Coping with Stress
Stress can be an awful, seemingly endless cycle. Too much work, not enough time, too many things to do, too much pressure. If stress seems like too much for you to handle on your own, you may want to seek additional help.
However, you can cope with and manage stress. And you can work towards a happier, healthier lifestyle. Here is a plan of attack to beat the stress:
- What's causing the stress?
- What can you do about it?
- Stop your unhealthy coping methods!
- Other Ideas to Cope with Stress
What's causing the stress?
Coping with stress starts with identifying the stressors in your life. Once you find the root (or roots) of the problem, you can adapt and make changes.
When trying to identify what's causing the stress, it's helpful to keep a journal. Every time you start to feel stressed, write it down in the journal. Note the time, date, location, and activity you were doing. Also try answering these questions:
- How did the stress start? What do you think caused you to feel stressed?
- How did you feel physically when the stress started? Hungry? Sleep-deprived?
- How did you respond to the stress?
- What did you do to relieve the stress?
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What can you do about it?
Knowing what caused the stress will help you figure out how best to respond to it. Here are a few ways people respond to stress:
Change the situation
- Avoid the stressor.
If the stress is not necessary, it is helpful to avoid it. You can do this by saying "no" in order to turn down stressful situations, and by minimizing interactions with stressful people.
- Alter the stressor.
If you know that the stress you're experiencing is something that's important (like school work) or won't go away (like money management or relationship issues), make some changes so that you will not be as stressed in the future.
If your stress is coming from work or school, try to plan out your schedule, manage your time better, and tackle projects in small portions at a time. If your stress is coming from relationships with friends or family, try to talk about the situation with others, voice your feelings more often, and be willing to compromise.
Change your reaction:
- Adapt to the stressor.
If the stress is something that you truly can't change (like a traffic jam) consider changing your outlook on the situation. You can do this by staying positive, focusing on the big picture, changing your standards, and looking at the problem in a different light.
- Accept the stressor.
Some things in life just happen. These things may cause stress, and a good way to cope is acceptance.
These might include a learning disability, a natural disaster, or the death of a loved one. Some things you can do include: talking to your friends or mentors for advice, learn to forgive, and use the time to grow as a person.
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Stop your unhealthy coping methods!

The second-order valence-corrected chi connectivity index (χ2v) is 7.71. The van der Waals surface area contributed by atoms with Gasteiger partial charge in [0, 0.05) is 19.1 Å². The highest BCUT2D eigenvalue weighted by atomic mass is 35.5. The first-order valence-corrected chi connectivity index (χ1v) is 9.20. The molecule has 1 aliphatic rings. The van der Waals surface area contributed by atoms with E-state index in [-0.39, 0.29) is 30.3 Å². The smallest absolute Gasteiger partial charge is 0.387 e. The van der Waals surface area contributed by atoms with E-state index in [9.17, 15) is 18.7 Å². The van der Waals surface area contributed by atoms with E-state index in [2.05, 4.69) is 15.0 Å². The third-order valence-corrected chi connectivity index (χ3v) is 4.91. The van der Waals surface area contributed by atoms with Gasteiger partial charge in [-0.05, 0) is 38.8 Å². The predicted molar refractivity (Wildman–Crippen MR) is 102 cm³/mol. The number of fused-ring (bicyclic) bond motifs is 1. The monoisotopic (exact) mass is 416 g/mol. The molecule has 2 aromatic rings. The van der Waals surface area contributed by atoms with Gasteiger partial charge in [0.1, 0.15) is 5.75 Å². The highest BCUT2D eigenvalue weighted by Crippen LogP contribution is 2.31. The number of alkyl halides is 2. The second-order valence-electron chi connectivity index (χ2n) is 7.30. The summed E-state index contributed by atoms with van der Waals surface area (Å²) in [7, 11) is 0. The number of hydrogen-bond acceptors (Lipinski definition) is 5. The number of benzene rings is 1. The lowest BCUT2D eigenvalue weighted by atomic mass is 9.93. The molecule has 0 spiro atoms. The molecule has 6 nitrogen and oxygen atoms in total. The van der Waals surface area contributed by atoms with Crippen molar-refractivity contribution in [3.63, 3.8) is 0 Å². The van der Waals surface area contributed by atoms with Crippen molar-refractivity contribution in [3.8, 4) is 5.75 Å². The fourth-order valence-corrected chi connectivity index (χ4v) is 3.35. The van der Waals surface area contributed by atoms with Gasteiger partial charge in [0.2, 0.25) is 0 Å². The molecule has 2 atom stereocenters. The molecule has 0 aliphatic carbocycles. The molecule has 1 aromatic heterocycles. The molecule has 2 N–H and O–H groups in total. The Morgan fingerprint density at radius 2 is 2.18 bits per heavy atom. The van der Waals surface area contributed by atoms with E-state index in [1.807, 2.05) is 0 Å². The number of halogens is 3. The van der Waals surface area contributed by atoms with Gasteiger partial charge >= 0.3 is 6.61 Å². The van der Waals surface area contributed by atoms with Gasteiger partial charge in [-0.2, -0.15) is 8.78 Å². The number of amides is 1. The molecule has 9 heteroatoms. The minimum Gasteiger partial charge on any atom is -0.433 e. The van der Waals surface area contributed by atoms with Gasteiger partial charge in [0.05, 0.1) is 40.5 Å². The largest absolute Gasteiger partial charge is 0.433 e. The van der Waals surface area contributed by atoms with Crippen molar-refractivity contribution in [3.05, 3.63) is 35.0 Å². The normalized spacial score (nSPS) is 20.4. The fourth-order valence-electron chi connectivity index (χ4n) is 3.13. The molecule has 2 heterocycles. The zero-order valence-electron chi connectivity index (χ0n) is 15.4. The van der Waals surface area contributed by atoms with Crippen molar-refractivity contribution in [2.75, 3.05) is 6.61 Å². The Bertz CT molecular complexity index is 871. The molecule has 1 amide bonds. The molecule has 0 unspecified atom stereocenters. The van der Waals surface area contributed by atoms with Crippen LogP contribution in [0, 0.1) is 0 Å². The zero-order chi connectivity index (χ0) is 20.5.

Being stressed takes a toll on your health! If you have an unhealthy way of coping (such as stress-eating, sleeping a lot, becoming a hermit, smoking, drinking excessively, or taking it out on others) figure out what unhealthy way you may be using and work on changing to a healthier alternative. These habits are unhealthy.
Here are some healthy ways of coping with stress that will help you get back on track:
- Eat a healthy diet. Make sure to get enough fresh fruits and vegetables.
- Get enough sleep (at least eight hours).
- Socialize, talk to your friends, participate in activities.
- Do not use drugs, alcohol, or nicotine.
- Avoid excessive sugar and caffeine (which can make you crash and experience mood swings).
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Other Ideas to Cope with Stress
Mindfulness and Meditation
- Learn how to energize your mood
- Use breathing techniques to relax
- Try yoga poses to reduce tension
- Meditate to connect the mind and body, and increase awareness
Writing down how you feel can help your health. Thinking about an experience can help you organize your thoughts and see things in a new light. Here's how you can get into the habit of journaling:
- Keep a journal.
- Spend just 15 minutes a day writing.
- You can write about anything you want:
- Positive interactions
- Stressful interactions
- How and why you responded to these situations
- Things that make you happy
- Traumatic experiences
- Highlights of the day
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public health education intern
Reviewed By: Nancy Brown, Ph.D.
Last Reviewed: July 2013
Below are links PAMF accessed when researching this topic. PAMF does not sponsor or endorse any of these sites, nor does PAMF guarantee the accuracy of the information contained on them.
Don't Let Stress Break Your Heart, Duke Medicine.
Stress Management, HelpGuide.org.
Writing about Emotions May Ease Stress and Trauma, Harvard Health Publications.
For More Information:
See our Stress versus Anxiety article.
See our Life Balance article.